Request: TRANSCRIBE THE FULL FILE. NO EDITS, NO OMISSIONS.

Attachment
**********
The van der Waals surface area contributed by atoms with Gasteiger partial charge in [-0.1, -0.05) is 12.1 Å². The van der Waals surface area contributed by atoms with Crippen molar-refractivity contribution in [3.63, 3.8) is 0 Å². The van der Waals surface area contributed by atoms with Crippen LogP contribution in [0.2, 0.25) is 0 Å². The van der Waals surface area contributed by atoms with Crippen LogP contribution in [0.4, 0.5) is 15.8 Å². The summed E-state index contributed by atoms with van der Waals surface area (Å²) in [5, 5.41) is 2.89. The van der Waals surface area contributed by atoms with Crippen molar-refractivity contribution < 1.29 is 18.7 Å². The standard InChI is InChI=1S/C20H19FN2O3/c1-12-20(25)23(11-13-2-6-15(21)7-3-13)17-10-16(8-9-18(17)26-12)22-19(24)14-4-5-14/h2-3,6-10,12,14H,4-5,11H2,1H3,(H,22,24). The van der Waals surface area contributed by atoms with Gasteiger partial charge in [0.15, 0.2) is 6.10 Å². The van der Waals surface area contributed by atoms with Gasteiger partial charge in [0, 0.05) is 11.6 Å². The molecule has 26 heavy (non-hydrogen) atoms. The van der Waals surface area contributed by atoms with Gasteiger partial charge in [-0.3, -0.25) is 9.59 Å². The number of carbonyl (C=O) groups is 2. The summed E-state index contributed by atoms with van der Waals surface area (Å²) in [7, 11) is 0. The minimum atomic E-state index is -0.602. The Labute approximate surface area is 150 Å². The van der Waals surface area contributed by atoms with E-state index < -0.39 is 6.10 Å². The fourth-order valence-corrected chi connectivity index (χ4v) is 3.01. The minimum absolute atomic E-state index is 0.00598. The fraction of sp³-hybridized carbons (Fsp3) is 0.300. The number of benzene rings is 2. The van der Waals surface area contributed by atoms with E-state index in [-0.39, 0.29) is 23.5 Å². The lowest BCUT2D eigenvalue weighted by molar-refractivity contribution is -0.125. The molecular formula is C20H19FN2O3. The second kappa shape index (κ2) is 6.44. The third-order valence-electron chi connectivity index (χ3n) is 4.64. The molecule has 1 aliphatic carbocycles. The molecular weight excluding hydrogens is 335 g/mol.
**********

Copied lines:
The van der Waals surface area contributed by atoms with Gasteiger partial charge in [-0.1, -0.05) is 12.1 Å². The van der Waals surface area contributed by atoms with Crippen molar-refractivity contribution in [3.63, 3.8) is 0 Å². The van der Waals surface area contributed by atoms with Crippen LogP contribution in [0.2, 0.25) is 0 Å². The van der Waals surface area contributed by atoms with Crippen LogP contribution in [0.4, 0.5) is 15.8 Å². The summed E-state index contributed by atoms with van der Waals surface area (Å²) in [5, 5.41) is 2.89. The van der Waals surface area contributed by atoms with Crippen molar-refractivity contribution < 1.29 is 18.7 Å². The standard InChI is InChI=1S/C20H19FN2O3/c1-12-20(25)23(11-13-2-6-15(21)7-3-13)17-10-16(8-9-18(17)26-12)22-19(24)14-4-5-14/h2-3,6-10,12,14H,4-5,11H2,1H3,(H,22,24). The van der Waals surface area contributed by atoms with Gasteiger partial charge in [0.15, 0.2) is 6.10 Å². The van der Waals surface area contributed by atoms with Gasteiger partial charge in [0, 0.05) is 11.6 Å². The molecule has 26 heavy (non-hydrogen) atoms. The van der Waals surface area contributed by atoms with Gasteiger partial charge in [-0.3, -0.25) is 9.59 Å². The number of carbonyl (C=O) groups is 2. The summed E-state index contributed by atoms with van der Waals surface area (Å²) in [7, 11) is 0. The minimum atomic E-state index is -0.602. The Labute approximate surface area is 150 Å². The van der Waals surface area contributed by atoms with E-state index < -0.39 is 6.10 Å². The fourth-order valence-corrected chi connectivity index (χ4v) is 3.01. The minimum absolute atomic E-state index is 0.00598. The fraction of sp³-hybridized carbons (Fsp3) is 0.300. The number of benzene rings is 2. The van der Waals surface area contributed by atoms with E-state index in [-0.39, 0.29) is 23.5 Å². The lowest BCUT2D eigenvalue weighted by molar-refractivity contribution is -0.125. The molecular formula is C20H19FN2O3. The second kappa shape index (κ2) is 6.44. The third-order valence-electron chi connectivity index (χ3n) is 4.64. The molecule has 1 aliphatic carbocycles. The molecular weight excluding hydrogens is 335 g/mol.